Talmudist; born at Wilna, Russia, Jan. 14, 1820, where he died April 13, 1878. He was a competent Talmudist at the age of eighteen, and felt himself qualified to criticize the "Mishkenot Ya'akob" of Jacob b. Aaron of Karlin, one of the chief Talmudists of the time, in a letter addressed to him. In 1840 Bezalel became ecclesiastical assistant in Wilna, and held the position until his death. Although the title was a subordinate one, Bezalel was in reality—at least from 1860 to 1878—the spiritual head of the large community at Wilna. Moreover, he not only cared for this community, but answered religious questions directed to him from far and near. Consequently many of Bezalel's answers to the questions, which were theoretical as well as practical in their bearing, are to be found in the responsa literature of the time. Equally numerous were Bezalel's contributions to the works of others, especially those printed in Wilna. His independent work, longer than the others, is "Reshit Bikkurim" (Firstlings), Wilna, 1869, responsa and treatises on Talmudic topics. The Romm edition of the Talmud contains marginal glosses on many of Bezalel's treatises.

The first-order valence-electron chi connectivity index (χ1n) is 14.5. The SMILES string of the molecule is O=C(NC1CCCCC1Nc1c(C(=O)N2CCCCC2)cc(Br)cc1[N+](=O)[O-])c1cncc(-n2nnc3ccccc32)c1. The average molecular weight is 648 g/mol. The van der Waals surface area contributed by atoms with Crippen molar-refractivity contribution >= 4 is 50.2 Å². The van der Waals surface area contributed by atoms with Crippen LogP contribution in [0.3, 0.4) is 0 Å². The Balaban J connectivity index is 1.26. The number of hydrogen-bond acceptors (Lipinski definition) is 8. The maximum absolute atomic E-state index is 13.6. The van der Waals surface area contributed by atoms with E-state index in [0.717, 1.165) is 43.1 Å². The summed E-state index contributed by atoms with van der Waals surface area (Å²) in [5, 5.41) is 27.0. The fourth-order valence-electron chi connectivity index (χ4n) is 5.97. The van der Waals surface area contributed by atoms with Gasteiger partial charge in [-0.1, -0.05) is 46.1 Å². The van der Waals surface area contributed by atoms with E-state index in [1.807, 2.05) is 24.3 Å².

Bezalel differed from his more narrow-minded colleagues in showing an inclination for secular sciences. He had, also, a fine historical and critical feeling for rabbinical literature, and some of his historical and critical notes possess considerable value. His wide reading in modern Talmudic literature is remarkable, even if conditions in Russia be taken into account, religious study there being limited almost entirely to the Talmud. Bezalel's extraordinary modesty and active goodness are still frequently praised.

  • Fuenn, Keneset Yisrael, p. 190.
L. G.
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